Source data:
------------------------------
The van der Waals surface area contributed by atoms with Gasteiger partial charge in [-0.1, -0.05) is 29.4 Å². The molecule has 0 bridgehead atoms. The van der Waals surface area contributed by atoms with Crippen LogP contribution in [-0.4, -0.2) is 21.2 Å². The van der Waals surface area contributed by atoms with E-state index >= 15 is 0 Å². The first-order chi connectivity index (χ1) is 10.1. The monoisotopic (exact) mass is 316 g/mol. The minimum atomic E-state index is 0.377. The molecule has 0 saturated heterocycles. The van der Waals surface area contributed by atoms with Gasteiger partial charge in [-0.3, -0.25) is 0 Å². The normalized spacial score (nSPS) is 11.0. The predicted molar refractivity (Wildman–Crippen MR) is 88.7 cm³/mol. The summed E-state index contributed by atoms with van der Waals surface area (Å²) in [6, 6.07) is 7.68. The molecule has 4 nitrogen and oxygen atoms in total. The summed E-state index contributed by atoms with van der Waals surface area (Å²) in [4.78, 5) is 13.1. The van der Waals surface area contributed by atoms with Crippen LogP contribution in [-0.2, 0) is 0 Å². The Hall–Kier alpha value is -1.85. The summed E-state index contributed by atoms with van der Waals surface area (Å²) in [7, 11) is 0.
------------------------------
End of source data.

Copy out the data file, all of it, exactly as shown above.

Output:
The van der Waals surface area contributed by atoms with Gasteiger partial charge in [-0.1, -0.05) is 29.4 Å². The molecule has 0 bridgehead atoms. The van der Waals surface area contributed by atoms with Crippen LogP contribution in [-0.4, -0.2) is 21.2 Å². The van der Waals surface area contributed by atoms with E-state index >= 15 is 0 Å². The first-order chi connectivity index (χ1) is 10.1. The monoisotopic (exact) mass is 316 g/mol. The minimum atomic E-state index is 0.377. The molecule has 0 saturated heterocycles. The van der Waals surface area contributed by atoms with Gasteiger partial charge in [-0.3, -0.25) is 0 Å². The normalized spacial score (nSPS) is 11.0. The predicted molar refractivity (Wildman–Crippen MR) is 88.7 cm³/mol. The summed E-state index contributed by atoms with van der Waals surface area (Å²) in [6, 6.07) is 7.68. The molecule has 4 nitrogen and oxygen atoms in total. The summed E-state index contributed by atoms with van der Waals surface area (Å²) in [4.78, 5) is 13.1. The van der Waals surface area contributed by atoms with Crippen LogP contribution in [-0.2, 0) is 0 Å². The Hall–Kier alpha value is -1.85. The summed E-state index contributed by atoms with van der Waals surface area (Å²) in [7, 11) is 0.